Inspired by the lambswool in ballerina toe shoes, Cindy uses a cosmetic sponge to alleviate discomfort where her residual leg sits against the prosthetic.
Cindy refers to Greig Martino, her prosthetist from United Prosthetics, as a miracle worker, but even he admits that the solution to one problem eluded him. Greig and his team created for her two below-knee prosthetics, and they are perhaps the most crucial part of her recovery. One of her legs, the right and longer one, was painful to walk on at the point where the shin bone touches the prosthetic. Cindy knows she needs to be attentive to even slight pain in her legs, because they may signal an irritation that could lead to skin breakdown. She worries constantly that if her skin breaks down she won’t be able to use the legs, and she’ll have to use a wheelchair, for which her home is inaccessible. Greig tried various solutions and the next option was to put a hole in the prosthetic itself.
The pain was intense with every step she took, so the problem was foremost in Cindy’s mind. As she told us, “I just kept picturing ballerinas. I know they have a lambswool pad that they put over their toes to protect them against the wood of their toe shoes. I kept picturing that. That I just want to put something over that bone to protect it.” From this toe shoes inspiration, Cindy thought of disposable sponges for removing makeup, the kind many people might have around their homes already. She slipped a sponge in over the bone, and then pulled the “stump sock” over it. As she says: “problem solved.”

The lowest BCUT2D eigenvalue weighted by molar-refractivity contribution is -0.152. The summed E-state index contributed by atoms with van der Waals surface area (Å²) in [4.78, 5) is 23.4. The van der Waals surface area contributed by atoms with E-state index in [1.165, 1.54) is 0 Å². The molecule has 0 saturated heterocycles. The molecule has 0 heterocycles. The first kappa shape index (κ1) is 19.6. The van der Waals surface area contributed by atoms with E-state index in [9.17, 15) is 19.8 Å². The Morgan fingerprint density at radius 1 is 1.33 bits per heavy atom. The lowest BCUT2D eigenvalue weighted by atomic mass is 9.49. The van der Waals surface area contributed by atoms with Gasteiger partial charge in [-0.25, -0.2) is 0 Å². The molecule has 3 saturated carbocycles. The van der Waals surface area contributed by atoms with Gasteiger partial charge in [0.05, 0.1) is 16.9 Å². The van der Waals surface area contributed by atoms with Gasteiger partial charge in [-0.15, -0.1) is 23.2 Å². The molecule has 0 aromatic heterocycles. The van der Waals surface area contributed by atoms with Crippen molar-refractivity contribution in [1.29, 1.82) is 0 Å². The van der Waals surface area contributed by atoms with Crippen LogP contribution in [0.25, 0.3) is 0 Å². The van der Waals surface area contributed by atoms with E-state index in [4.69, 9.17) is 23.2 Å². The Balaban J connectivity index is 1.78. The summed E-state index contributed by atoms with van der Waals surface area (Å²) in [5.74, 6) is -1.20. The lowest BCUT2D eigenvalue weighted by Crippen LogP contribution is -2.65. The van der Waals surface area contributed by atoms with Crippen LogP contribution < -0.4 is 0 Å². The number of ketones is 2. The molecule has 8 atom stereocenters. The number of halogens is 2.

As Greig, her expert prosthetist, told us, “Sometimes household objects lead to better solutions than anything I can do, with my 42 years of experience, and thinking I’m a genius at everything.” Greig joked here and added, “I know I don’t have all the answers. I need my patients to jump in and help me. This is when we’re most successful.” Greig admits that he never would have thought of this, and that normally the cardinal rule is to not insert anything between the residual limb and the stump sock (don’t try this at home!). But for Cindy, it does the trick. As Greig notes, the pressure of the sponge seems to interrupt the pain signal to the brain. It’s the perfect thickness and she can place it in the specific spot to alleviate the discomfort.
(Regarding the image that shows the sponge sitting directly inside the prosthetic: note that in Cindy’s solution, the sponge doesn’t get placed directly against the prosthetic—instead it sits against her residual leg, which is then covered by a “stump sock.” This image is intended to illustrate where on the prosthetic the sponge serves as the buffer.)